Empty international flights cast an air of doom

 
Robyn Ironside The Australian July 6, 2021
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International flights to Australia will be restricted to as few as five passengers and in some cases zero from next week, in a move likely to see more airlines cease operations down under. The Board of Airline Representatives of Australia revealed the extraordinary restrictions relayed to carriers this week after the Queensland, Victorian and West Australian premiers sought to halve overseas arrivals to ease pressure on quarantine hotels.
With Sydney’s capacity slashed to 215 arrivals a day, a third of flights will be “zeroed out” – meaning they can’t carry anyone – with the remainder restricted to 25 or 26 passengers.
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About one weekly flight per airline into Melbourne Airport will also be empty with the rest to carry just 11, 12 or 13 passengers.
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Airlines operating into Perth will be limited to a mere 5-10 passengers a flight with the city accepting just 265 arrivals a week, while carriers flying into Brisbane have been told they can take just five or six passengers, or 10-12 if they operate less frequently.
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BARA executive director Barry Abrams said the caps would very much test the commercial viability of airlines operating to Australia, with 18 already pulling out.
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“We’re back to the terrible state we were a year ago when the passenger caps first came in,” he said.
 

 
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“That very low load factor and the very high fixed cost of operating long- and medium-haul flights will mean a lot of passenger flights are no longer commercially viable.”
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Although some airlines would be able to make ends meet through the strong demand for freight, Mr Abrams said the collapse of the outbound market was not helping. In the course of the past year, carriers such as Qatar Airways had seen outbound loads fall from 66 per cent to 11 per cent, as the number of people seeking to leave Australia shrank.
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The only way for airlines to continue to operate to Australia was to ramp up fares, which were now at eye-watering levels.
A search of flights from London to Sydney from next Wednesday showed travellers would need to find about $20,000 for a one-way flight via New York and Los Angeles with United Airlines.
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Seats on an American Airlines flight from LA to Sydney were $18,200 each.
Mr Abrams said airlines were not “long-term charity services”, with every long-haul flight costing about $10,000 an hour to operate, in terms of fuel and crew costs.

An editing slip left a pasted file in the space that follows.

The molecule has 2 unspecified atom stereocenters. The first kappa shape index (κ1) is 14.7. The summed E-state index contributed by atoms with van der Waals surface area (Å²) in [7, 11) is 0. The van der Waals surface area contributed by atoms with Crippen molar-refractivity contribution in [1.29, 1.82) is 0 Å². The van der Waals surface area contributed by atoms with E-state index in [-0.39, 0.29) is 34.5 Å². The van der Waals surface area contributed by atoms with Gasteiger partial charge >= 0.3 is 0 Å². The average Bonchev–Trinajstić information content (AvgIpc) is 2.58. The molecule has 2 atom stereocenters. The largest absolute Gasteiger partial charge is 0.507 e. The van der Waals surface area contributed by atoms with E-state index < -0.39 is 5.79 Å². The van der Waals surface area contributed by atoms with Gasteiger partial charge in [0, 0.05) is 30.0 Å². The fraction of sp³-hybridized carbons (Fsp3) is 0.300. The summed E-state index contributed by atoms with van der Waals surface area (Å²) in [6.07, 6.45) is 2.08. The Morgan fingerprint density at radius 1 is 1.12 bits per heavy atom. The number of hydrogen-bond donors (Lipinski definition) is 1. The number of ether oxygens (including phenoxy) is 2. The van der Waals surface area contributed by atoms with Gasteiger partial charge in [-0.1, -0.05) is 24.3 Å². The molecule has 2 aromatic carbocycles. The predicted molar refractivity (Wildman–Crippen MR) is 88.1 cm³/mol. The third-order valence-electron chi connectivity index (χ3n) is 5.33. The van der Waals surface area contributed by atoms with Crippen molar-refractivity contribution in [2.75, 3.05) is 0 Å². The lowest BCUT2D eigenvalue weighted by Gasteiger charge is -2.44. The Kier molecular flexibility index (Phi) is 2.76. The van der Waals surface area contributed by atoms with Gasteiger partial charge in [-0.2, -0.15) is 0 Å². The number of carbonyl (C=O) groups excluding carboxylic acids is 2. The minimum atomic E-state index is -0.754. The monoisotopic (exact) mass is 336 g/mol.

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“That doesn’t include all the costs involved in running an airline. They’re bleeding cash,” he said.
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Cathay Pacific Southwest Pacific general manager Rakesh Raicar said the cap reductions were “extremely disappointing” but the company would work within parameters set by the government.
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“We will do all we can to help our customers that are impacted by this decision to get home as soon as possible,” Mr Raicar said.
Singapore Airlines, Emirates and Qatar Airways also said they would follow the government directive. “We remain committed to the Australian market,” said a Singapore Airlines spokeswoman.
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The federal government has pledged to fund an extra 20 repatriation flights from India, Europe and the US to help make up the passenger shortfall in July and August.
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But Mr Abrams said the cuts would still affect about 19,000 Australians who were expecting to fly home in the next six weeks.
Airport chiefs expressed their concern at the new passenger caps, and the challenges they posed airline operators.
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Brisbane Airport CEO Gert-Jan de Graaff said he hoped full capacity would be reinstated at the end of August.
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Melbourne Airport chief executive Lyell Strambi said Australia risked being locked out of international aviation schedules altogether the longer borders remain closed. “That will mean we will be less connected to the world, resulting in deeper and longer-term damage to tourism, trade and business development,” he said.
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It was not only the aviation industry that would suffer as a result of new passenger caps; city hotels also face extremely lean times.
Tourism Accommodation Australia boss Michael Johnson said the quarantine business was the only thing keeping the struggling Sydney hotel market operating. “Sydney hotels are currently operating at 20 per cent occupancy, but that figure is misleading because the majority of guests are quarantined travellers.”
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He said under the current lockdown most hotels were closed or operating at less than 2 per cent occupancy, with most of their staff stood down.

One thought on “Empty international flights cast an air of doom”

  1. Rubbish last night i heard 3 flights coming into Perth in the early hours or the morning. Were these migrants being snuck in ?

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